A large number of companies provide their employees with holiday bonus or end of the year bonus. In fact, a study states that about 80% of the companies do this. It always feels good when you are at the receiving end of such gifts and bonus, doesn’t it? But do not forget the tax liability that might arise out of these bonuses.

Cash

A check or cash bonus paid by your employer is one of the most common forms of holiday bonuses. If you are part of an organization where you are entitled to such benefits, you need to list it out.

The bonus amount needs to get into your Form W-2 that you will most likely receive in the month of January. Any cash bonus is treated in the same way as wages. Thus, the taxes that the bonus attract is the same as wages do. You must declare the same in your Form 1040 in line 7 as wages.

If your employer provides gift cards instead of straight off cash, IRS treats it in the same manner as a cash bonus. The gift card you received, would then be taxed in the same way as your wages.

It is also essential that you understand the withholding rules. Because the amount of taxes that you owe large depends on the same.

Under most circumstances, the bonus will be taxed at the same rates as wages, but there are certain exceptions. For an instance, if you receive the bonus separately from your salary or wages, it will be taxed separately. If you have received a bonus of $1 million, the taxes will be different.

Tax Brackets

The bonus that you receive from your employer falls under either of the following categories. Thus, you can deduce for yourself the tax liability.

Less Than A Million

For all individuals whose bonus amount is less than $1 million, the tax liability depends on how you receive the funds.

Should your employer decide that the bonus would go as a part of your wages or salary, the taxes that apply to your wages would hold good. You might have to pay a higher amount of taxes if the combination of your wages and bonus exceeds the tax bracket you belong to.

If your employer pays you the bonus or gift card separately from your regular paychecks, it would attract a flat tax rate of 25%. Thus, your employer has a key role to play when it comes to taxation on bonuses.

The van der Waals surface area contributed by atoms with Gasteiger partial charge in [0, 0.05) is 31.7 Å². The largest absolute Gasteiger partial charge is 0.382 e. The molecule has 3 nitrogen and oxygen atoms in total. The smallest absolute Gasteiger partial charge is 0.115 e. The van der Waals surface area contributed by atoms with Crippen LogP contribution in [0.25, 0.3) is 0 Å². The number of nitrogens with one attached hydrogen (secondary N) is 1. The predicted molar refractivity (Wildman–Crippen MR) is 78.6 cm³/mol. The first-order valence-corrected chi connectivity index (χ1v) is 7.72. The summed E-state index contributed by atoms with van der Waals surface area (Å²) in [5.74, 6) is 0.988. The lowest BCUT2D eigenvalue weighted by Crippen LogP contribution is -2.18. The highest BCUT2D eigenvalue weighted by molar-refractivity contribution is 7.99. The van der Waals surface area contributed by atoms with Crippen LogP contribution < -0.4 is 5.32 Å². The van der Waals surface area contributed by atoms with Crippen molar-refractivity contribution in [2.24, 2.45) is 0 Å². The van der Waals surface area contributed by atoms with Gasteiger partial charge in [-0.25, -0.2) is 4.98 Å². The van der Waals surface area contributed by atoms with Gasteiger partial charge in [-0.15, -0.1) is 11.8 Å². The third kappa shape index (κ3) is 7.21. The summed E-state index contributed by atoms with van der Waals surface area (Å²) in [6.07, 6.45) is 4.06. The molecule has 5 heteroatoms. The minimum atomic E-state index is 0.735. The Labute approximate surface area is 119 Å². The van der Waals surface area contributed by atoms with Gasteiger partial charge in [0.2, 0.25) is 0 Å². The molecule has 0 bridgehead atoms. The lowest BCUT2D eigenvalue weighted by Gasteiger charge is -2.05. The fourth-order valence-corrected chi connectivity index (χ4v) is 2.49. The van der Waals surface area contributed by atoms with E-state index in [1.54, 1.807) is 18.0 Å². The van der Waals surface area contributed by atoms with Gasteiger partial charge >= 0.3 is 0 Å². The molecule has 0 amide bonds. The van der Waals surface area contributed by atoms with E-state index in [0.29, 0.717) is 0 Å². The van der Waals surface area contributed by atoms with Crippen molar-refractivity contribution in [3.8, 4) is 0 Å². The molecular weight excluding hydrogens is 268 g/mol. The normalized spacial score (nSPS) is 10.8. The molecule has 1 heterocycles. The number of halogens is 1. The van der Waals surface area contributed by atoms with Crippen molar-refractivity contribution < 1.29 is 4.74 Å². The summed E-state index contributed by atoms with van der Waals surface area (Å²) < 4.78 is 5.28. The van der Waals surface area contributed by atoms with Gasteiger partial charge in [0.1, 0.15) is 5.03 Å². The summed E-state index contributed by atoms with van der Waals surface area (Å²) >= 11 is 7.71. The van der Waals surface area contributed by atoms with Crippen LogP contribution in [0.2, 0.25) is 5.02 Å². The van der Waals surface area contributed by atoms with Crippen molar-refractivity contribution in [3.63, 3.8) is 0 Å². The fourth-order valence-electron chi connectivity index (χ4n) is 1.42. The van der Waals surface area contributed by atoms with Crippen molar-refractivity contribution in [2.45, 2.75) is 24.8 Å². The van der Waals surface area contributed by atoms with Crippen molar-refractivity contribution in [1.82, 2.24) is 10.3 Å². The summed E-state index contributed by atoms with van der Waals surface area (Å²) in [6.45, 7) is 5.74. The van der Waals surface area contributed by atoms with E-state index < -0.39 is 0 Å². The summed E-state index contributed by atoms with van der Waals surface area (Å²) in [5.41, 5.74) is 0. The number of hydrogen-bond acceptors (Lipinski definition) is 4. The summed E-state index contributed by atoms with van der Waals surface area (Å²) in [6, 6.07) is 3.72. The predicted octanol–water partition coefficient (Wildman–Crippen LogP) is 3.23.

Irrespective of either of the above, if you have or anticipate bonus from your employer, be ready to shell out a bit higher amount of taxes.

More Than A Million

If you are part of this exclusive group that receives a bonus of $1 million or more, the same would be taxed at 39.6% flat.

How To Report?

Bonus amounts almost always receive a tax treatment that differs from your wages. However, it should be part of your W-2 Form.

In the event of your employer declaring the same in 1099-MISC, make it a point to correct the same. It must go in your Form W-2.

Some employers do not entertain modifying or correcting the above, in such cases also you should report the bonus appropriately. You would need to fill the line 7 of your Form 1040 under 1099-MISC and provide Form 8919 which would show that you haven’t collected your Social Security or Medicare tax.

Other Bonus

Should your bonus include items such as ornaments, weekend getaways, or a holiday package, you are not liable to pay any taxes. Such gifts come under the category “de minimis fringe benefits”.

Have a question? Contact Nanda Kumar.

Your comments are always welcome!

SOURCETaxConnections
SHARE
TaxConnections
TaxConnections Worldwide Directory of Tax Professionals is an authority site of tax advisors from around the world. As the leaders in our market vertical, you can find and interact with tax professionals in corporations, law firms, public accounting firms, tax services firms, government and academia in one click. Through our innovative technology, we maximize the exposure of a tax professional’s expertise and services to the more than one billion people who go online for tax advice each year.

LEAVE A REPLY